Multiple factors to blame for global fertility decline

Though there are several factors, the leading cause of global aging, experts say, is the fact that people are having fewer children. 

“The overwhelming aging population is because of the decline in birth rates,” said Phillip Longman, a demographer and senior researcher at the New America Foundation’s Health Policy Program. 

Longman, author of “The Empty Cradle, How Falling Birthrates Threaten World Prosperity (And What To Do About It)” (Basic Books, $26), told Our Sunday Visitor that there is no single theory that fully explains fertility decline across the globe. 

“Probably the biggest, surest mega-trend at work today is urbanization, this mass movement of populations from the countryside into the cities. When that happens, the economics of having children and raising families changes dramatically,” said Longman, who suggested that modern city life tends to view children as economic liabilities rather than assets.

Abortion, contraception

Widespread use of contraception and family planning programs that push birth control is a “mixed picture,” he said. 

“We have some countries like India in the 1970s that went on very aggressive population control measures, including forced sterilization and putting out all kinds of contraception and abortion on demand. Then countries like Brazil did none of that, yet look at those countries today. Brazil has a lower birth rate (1.8 children per woman) than India (2.6 children),” Longman said. 

Phillip Longman, demographer and senior researcher

However, Steven W. Mosher, president of the Population Research Institute, attributes abortion as a main factor in the aging and depopulation trends being seen worldwide. 

“We wouldn’t be talking about the looming Social Security cliff, the fiscal cliff, the student loan cliff, the entitlement cliff if we had 30 million to 40 million Americans alive right now,” Mosher said, referring to those who have been aborted since Roe v. Wade legalized abortion in 1973.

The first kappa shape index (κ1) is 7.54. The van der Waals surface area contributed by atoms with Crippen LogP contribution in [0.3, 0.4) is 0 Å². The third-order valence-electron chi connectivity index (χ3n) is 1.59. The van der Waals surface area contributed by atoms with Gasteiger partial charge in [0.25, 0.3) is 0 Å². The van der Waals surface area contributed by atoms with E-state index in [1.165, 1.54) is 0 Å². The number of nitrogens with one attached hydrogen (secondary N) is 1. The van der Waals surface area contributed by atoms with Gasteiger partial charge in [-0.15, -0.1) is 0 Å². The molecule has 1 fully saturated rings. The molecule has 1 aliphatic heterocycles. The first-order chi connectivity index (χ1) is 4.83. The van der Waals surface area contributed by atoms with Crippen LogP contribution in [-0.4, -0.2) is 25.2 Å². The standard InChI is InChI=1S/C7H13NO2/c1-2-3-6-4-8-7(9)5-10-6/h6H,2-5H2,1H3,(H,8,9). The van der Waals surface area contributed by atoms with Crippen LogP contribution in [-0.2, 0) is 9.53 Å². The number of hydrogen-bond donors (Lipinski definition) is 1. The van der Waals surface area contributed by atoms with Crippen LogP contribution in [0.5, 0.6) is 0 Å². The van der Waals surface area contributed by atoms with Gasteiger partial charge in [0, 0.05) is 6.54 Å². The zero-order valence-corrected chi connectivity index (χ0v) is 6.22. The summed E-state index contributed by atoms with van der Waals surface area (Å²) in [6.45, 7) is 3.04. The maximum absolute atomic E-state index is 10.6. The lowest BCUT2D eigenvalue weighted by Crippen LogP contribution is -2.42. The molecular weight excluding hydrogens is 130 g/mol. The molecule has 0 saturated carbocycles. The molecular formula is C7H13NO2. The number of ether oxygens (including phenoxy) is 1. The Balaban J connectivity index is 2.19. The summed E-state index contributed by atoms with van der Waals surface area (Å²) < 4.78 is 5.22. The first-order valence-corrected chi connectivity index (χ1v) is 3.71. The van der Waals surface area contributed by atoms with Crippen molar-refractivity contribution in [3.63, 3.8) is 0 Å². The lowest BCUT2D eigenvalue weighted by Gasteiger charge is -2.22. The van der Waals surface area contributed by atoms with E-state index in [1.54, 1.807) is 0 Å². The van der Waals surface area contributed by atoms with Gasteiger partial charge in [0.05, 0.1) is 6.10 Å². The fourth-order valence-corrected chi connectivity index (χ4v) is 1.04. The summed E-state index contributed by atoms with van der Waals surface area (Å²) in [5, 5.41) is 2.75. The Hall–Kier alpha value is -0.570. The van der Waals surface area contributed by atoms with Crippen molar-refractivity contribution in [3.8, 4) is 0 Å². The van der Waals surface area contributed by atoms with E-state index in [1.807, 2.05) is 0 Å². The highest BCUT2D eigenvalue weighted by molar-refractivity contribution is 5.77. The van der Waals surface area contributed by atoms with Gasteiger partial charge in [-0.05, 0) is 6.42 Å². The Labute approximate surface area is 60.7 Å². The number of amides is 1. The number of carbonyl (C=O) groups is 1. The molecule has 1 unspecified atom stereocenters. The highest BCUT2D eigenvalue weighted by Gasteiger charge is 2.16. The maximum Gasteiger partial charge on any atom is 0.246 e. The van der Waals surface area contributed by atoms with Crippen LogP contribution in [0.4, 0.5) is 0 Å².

A healthy fertility rate above replacement — which is above 2.1 in developed countries but can be higher in developing countries because of higher mortality rates — is closely linked with population growth, which Mosher said is a driver of economic growth. 

“It causes people to invent new ways of producing goods, it causes them to dig irrigation canals. In ancient Egypt, (growth) caused people to create cities,” Mosher said. “Population decline on the other hand has always been associated with societal collapse. The Greeks stopped having kids 300 to 400 years before the birth of Christ, and they were conquered by Rome. 

“When people lose interest in providing for the future in the most fundamental way, by providing the next generation, they are not long for this world, and they are going to be consigned to a footnote in the history books,” he said.

Marriage’s decline

Until recent years, the United States had a fertility rate higher than most developed countries, but that rate has dropped below replacement — 2.1 children — in recent years because of the recession and fewer numbers of immigrants — who tend to have more children — entering the country. 

“It looks like American women are choosing to have fewer children, and that’s controversial. We don’t know if that is permanent or not,” said Dr. Susan Yoshihara. 

“We need to be fostering better awareness of our demographic advantage,” Yoshihara said, adding that marriage also plays a critical role in assuring healthy fertility rates. Fewer people are getting married and having children. Almost half of births in the United States are out of wedlock, but that is not always conducive to stable families that raise productive citizens who will contribute to the country’s growth and economic and social well-being. 

“If you want to tie it to one thing, you can tie it back to marriage and the flight from marriage,” Yoshihara said.

 Brian Fraga writes from Massachusetts.